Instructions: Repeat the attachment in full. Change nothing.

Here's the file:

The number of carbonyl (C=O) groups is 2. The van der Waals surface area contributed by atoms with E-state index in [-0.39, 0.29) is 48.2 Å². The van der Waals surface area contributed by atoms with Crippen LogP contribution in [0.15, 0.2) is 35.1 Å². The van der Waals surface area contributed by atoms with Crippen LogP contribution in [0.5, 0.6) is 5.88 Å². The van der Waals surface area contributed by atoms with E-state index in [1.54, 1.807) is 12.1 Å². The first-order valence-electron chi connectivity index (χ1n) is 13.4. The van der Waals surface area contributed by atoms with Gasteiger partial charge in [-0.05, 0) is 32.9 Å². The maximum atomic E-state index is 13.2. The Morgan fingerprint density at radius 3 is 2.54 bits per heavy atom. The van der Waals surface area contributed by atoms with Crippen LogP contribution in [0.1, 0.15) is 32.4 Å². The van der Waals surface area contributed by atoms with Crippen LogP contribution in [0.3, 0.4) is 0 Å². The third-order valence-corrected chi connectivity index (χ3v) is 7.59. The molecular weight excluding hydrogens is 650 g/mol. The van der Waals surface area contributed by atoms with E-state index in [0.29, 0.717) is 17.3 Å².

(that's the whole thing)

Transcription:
The number of carbonyl (C=O) groups is 2. The van der Waals surface area contributed by atoms with E-state index in [-0.39, 0.29) is 48.2 Å². The van der Waals surface area contributed by atoms with Crippen LogP contribution in [0.15, 0.2) is 35.1 Å². The van der Waals surface area contributed by atoms with Crippen LogP contribution in [0.5, 0.6) is 5.88 Å². The van der Waals surface area contributed by atoms with E-state index in [1.54, 1.807) is 12.1 Å². The first-order valence-electron chi connectivity index (χ1n) is 13.4. The van der Waals surface area contributed by atoms with Gasteiger partial charge in [-0.05, 0) is 32.9 Å². The maximum atomic E-state index is 13.2. The Morgan fingerprint density at radius 3 is 2.54 bits per heavy atom. The van der Waals surface area contributed by atoms with Crippen LogP contribution in [0.1, 0.15) is 32.4 Å². The van der Waals surface area contributed by atoms with Crippen LogP contribution in [0.3, 0.4) is 0 Å². The third-order valence-corrected chi connectivity index (χ3v) is 7.59. The molecular weight excluding hydrogens is 650 g/mol. The van der Waals surface area contributed by atoms with E-state index in [0.29, 0.717) is 17.3 Å².